Hating Gym: Volleyball Edition

So. I wrote a couple of times over at Fit and Feminist about my experiences with my lovely, charming — ahem! — ninth grade gym teacher. Basically, as evidenced by her handling of public weigh-ins and menarche, Mrs. D was approximately third last person on the planet who should have been teaching adolescents how to support their physical health.

Today, I move on to the PE volleyball unit, which was its own special blend of hell.

Volleyball serve

Because, you see, Mrs. D was also the junior varsity volleyball coach for the school. She took her volleyball seriously — so seriously, in fact, that she expected her gym students to be as skilled and competitive as the players on her team.

“No underhand serves here! Overhand, OVERHAND!”

“I can’t believe you missed that! There’s no excuse.”

Enter me.

It’s not that I’m not a good student. It’s not that I don’t try hard. It’s not even that I’m particularly uncoordinated or unathletic. It’s that volleyball is not my thing.

It’s true, at this time, books are my number one thing. Horses are second. In terms of PE-approved mainstream sports, though, basketball is the closest I have to a thing. That is, when I see a ball hurtling through space at my head, my instinctive action is to put my hands up and catch the fucker — not to hit it with extended arms or spike it down with fists. I maintain that this is not a terrible instinct to have though it does make me ill-suited for most of the main actions in volleyball.

As it turns out, though, I am not such a bad setter, perhaps because the spider-fingered action of setting is not so very different from creating sticky fingers to catch a basketball pass or rebound.

If I were teaching me — in a ninth grade PE class, mind you, not a competitive team — I like to think I would have noticed that. I like to think I would have said something supportive. I sure as hell would not have told me that my body was wrong for behaving as it did.

“You’re too big. You’re wasted as a setter. You have guy muscles, so you should use them to work on your overhand serves and spikes.”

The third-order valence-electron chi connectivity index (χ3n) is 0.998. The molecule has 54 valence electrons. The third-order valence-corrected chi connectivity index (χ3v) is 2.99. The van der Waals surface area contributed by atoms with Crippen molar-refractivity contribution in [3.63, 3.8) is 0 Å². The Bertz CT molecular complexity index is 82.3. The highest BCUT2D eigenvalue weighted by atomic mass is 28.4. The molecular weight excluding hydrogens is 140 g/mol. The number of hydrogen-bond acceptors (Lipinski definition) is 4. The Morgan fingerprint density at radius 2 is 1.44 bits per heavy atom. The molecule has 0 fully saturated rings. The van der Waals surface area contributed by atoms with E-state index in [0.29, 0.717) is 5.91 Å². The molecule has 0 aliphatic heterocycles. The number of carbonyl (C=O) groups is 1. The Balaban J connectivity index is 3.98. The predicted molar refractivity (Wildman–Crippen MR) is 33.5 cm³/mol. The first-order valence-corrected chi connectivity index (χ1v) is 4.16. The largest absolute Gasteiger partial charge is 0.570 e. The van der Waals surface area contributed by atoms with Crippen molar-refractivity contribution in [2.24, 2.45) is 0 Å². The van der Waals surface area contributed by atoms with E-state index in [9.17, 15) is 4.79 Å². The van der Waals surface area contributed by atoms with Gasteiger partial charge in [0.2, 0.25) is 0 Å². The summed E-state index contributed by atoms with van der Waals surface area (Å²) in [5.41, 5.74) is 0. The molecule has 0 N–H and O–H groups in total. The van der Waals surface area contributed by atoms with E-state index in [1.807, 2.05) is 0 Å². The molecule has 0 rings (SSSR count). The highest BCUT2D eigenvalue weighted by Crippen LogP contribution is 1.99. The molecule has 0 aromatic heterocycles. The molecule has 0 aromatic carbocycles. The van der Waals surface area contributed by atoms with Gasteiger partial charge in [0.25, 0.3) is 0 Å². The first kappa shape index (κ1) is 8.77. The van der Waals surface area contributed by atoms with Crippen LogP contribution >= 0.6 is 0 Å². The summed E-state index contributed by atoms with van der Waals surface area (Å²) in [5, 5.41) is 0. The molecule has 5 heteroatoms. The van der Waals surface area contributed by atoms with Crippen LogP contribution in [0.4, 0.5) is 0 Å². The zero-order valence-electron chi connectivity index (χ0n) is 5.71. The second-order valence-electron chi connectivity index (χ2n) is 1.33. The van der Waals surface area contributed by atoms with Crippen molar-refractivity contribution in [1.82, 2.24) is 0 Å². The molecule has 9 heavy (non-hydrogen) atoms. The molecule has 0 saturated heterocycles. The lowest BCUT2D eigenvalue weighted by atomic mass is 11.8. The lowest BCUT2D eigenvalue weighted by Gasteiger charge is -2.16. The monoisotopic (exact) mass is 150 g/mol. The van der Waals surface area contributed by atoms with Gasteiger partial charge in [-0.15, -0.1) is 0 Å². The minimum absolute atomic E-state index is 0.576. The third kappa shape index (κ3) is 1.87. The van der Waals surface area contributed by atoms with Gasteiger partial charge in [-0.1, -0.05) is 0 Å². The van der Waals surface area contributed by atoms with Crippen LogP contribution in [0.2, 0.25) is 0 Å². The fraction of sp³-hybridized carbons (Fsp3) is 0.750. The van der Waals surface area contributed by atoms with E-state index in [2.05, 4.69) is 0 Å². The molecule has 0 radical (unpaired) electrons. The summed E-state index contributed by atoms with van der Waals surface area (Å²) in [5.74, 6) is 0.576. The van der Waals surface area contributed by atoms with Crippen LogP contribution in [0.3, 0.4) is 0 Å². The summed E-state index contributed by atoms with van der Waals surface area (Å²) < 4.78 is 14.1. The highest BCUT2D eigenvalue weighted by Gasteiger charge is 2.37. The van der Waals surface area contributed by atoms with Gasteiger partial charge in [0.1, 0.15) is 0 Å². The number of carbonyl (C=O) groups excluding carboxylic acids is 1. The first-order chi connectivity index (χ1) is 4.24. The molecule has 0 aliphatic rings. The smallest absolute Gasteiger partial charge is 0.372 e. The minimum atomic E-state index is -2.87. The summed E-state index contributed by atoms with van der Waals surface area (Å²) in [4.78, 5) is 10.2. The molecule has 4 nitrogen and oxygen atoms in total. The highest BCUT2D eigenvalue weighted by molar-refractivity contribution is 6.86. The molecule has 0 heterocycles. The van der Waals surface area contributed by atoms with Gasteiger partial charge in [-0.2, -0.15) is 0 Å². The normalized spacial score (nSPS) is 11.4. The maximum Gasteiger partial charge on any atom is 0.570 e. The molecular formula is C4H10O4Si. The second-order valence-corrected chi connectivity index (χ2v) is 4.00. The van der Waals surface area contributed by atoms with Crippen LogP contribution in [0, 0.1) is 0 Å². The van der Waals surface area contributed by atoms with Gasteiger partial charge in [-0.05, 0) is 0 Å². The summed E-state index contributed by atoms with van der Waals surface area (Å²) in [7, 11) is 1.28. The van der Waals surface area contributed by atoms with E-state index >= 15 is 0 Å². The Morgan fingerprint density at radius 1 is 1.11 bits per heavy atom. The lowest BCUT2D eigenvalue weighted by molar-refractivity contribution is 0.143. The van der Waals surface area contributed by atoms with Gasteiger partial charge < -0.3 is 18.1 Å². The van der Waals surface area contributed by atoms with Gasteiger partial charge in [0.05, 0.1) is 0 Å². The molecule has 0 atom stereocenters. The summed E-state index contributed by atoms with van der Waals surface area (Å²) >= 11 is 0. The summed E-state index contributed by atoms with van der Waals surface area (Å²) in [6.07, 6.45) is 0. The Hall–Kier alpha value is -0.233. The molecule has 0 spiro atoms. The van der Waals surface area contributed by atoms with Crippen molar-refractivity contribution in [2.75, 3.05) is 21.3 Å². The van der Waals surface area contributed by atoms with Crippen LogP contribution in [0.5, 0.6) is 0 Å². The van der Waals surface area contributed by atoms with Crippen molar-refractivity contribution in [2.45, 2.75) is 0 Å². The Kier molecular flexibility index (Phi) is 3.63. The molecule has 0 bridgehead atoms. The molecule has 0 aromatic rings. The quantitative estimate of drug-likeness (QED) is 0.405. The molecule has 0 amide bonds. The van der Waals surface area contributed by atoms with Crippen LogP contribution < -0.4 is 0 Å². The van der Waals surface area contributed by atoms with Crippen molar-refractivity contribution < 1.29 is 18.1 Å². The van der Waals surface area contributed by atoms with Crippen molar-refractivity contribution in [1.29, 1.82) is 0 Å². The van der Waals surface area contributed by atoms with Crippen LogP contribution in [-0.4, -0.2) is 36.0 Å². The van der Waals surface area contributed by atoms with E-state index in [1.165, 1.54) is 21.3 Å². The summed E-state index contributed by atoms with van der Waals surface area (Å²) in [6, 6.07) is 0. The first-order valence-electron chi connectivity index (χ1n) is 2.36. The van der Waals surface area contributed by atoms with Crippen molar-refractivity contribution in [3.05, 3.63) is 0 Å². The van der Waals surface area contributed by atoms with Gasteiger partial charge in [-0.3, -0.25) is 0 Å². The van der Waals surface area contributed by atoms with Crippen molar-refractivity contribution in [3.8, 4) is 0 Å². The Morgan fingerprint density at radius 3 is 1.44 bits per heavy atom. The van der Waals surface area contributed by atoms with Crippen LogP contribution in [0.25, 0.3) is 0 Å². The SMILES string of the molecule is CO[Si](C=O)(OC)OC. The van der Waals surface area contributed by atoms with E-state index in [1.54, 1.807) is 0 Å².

I am already self-conscious about my body being too big, so being told as much and that I have “guy muscles” is not something I can take as a compliment. It is especially frustrating to be told these guy muscles mean I cannot try to do the thing I am good at and instead should spend more time doing the things I am not good at.

But this is gym class, and she is the teacher. In drills, I dutifully focus on the skills she’s set out for me. I am terrible at these things, so I try really, really hard to get better. I remain terrible. I spike the ball into the net. I toss the ball up for a serve and fail to make contact with it again, even a little bit. I spike the ball dangerously close to my classmate’s head; she is on the same side of the net as I am. During a serve where I actually make contact with the ball, I send it spinning twenty feet to the left, where it knocks Mrs. D’s clipboard out of her hand. I’d feel self-satisfied, except that it was completely and utterly an accident.

I never get any better, nor do I get any specific instruction in how to get better. I do, however, get a lot of disparaging remarks about how I’m “too scared of the ball” and “just not trying.” The former may well be true — see point about no specific instruction — but the latter is not.

The end of the unit: We break up into teams for two weeks of tournament play. Our test grade, yes, is based on how well our team ranks in the tournament.

On my team is W, a girl with whom I used to play middle school basketball. Given our respective strengths and positions, we had a fairly comfortable routine of me catching a rebound and sending it to her for shooting or dribbling downcourt. W also now plays JV volleyball for Mrs. D.